This is one of the largest study to evaluate and validate RB1 and FOXO1 hybridization in tumors with atypical 13q14 deficiencies. FISH was performed in 23 cases, excluding one case with low DNA quantity. Among them, 14 cases were analyzed by multiple FISH cohybridization with FOXO1 and RB1 probes (both probes from Abbott Molecular, Downers Grove, IL, USA). A case was interpreted as RB1 or FOXO1 deleted if only one orange (O) signal (RB1 probe) or fused (F) orange and green signals (FOXO1 fusion probe) were detected in > 22% (cut off value) of the nuclei evaluated. A normal pattern of signals (2O for RB1 gene and 2F for the FOXO1 gene) was detected in control cases and cells of internal controls (endothelial cells and lymphocytes). Detection of the 13q14 locus revealed deletions of FOXO1 (19/21, 90.5%), and all cases showed deletion of RB1 (21/21, 100%). The deletion rate of cohybridized FOXO1 and RB1 was 85.7% (12/14), and the positive patterns included one fused signal and one orange signal [Figure 1E], one fused signal and two orange signals (1F2O), and two fused signals and one orange signal (2F1O) [Figure 1F]. Two or more fused signals and two or more orange signals (≥ 2F ≥ 2O) were determined to be negative. Cohybridization could increase the sensitivity and specificity of multiplex FISH in detecting chromosomal abnormalities and avoid erroneous interpretations of monosomy as monoallelic deletions. Furthermore, the technological innovations in this series were as follows: first, the deficiency of both RB1 and FOXO1 in our study suggested that these genes may be molecular drivers in the pathogenesis of these tumors with atypical 13q14 deficiencies, supporting the hypothesis that these tumors represent variations along a spectrum of different morphological manifestations with genetically related lesions. Second, our study is the first cytogenetic analysis to verify the codeletion status of the RB1 and FOXO1 genes in APLT (cases 17 and 21) and atypical MTMF (case 15), demonstrating that APLTs and atypical MTMF share obvious overlapping clinical, morphologic, immunohistochemical, and cytogenetic characteristics with ASLTs. Third, case 16 and case 20 had 2F1O signals by FISH, demonstrating only RB1 deletions but not FOXO1 deletions, which suggest that RB1 deletions are more frequent than FOXO1 deletions. The deletions of RB1 and FOXO1 may suggest the development of these tumors but cannot predict the atypical characteristics. Properly identifying the morphological features is critical to obtaining accurate diagnoses. The differential diagnosis of ASLT/APLT might be challenging. On one hand, it is essential to distinguish between SCL and ASLT. Both tumors have the same immunohistochemical phenotype and genetic changes, but atypical features (such as infiltrative growth, different sizes of adipocytes, various forms of vacuolated lipoblasts, and heterogeneity of atypical spindle cells with hyperchromatic nuclei) are the main diagnostic elements for ASLT. On the other hand, these tumors with 13q14 deficiencies are not at risk of dedifferentiating or metastasizing and should not be overestimated as sarcomas based on the presence of atypical cells. According to the control cases and differential diagnosis, ALT/WDLS showed MDM2 amplifications and FUS rearrangement was observed in low-grade fibromyxoid sarcomas. Evaluations for DDIT3 may be useful in defining diagnosis of myxoid liposarcoma. Cases of APLT with consistent loss of RB1 and a lack of significant atypia, pathological mitosis, and tumor necrosis are very different from pleomorphic liposarcomas. RB1 and/or FOXO1 deletion by FISH could offer molecular genetic support for the diagnosis of the ASLT/APLT family, especially in the presence of morphology with remarkable myxoid changes and pleomorphic characteristics.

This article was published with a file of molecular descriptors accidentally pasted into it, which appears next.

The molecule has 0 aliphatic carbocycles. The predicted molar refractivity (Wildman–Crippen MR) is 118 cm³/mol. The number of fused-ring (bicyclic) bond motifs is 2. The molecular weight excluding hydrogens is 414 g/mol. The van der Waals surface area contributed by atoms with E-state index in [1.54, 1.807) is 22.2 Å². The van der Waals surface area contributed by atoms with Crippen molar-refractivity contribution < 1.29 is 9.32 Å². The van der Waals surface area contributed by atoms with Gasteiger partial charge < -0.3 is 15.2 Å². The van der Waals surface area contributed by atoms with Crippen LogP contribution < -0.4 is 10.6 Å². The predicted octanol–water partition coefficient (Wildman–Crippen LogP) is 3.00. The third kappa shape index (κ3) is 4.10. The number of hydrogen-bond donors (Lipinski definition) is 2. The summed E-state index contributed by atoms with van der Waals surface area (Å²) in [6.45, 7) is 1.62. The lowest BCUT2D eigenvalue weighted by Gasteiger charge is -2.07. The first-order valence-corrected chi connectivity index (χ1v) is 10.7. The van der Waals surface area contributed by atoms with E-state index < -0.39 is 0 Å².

In this study, no recurrence or metastasis was observed in 24 patients, and the name “spindle cell liposarcoma” used in the literature is inappropriate based on the favorable biological behavior. Long-term follow-up evidence showed that ASLT could be treated with local surgical excision to obtain a negative margin. The local recurrence rate was approximately 10% to 15% in a previous study, and the tumor continued to grow partly due to incomplete resection. In our study, there was no difference between the fat-free subtypes and classic subtypes in terms of clinical or biological behavior or prognosis, and this deserves further long-term follow-up.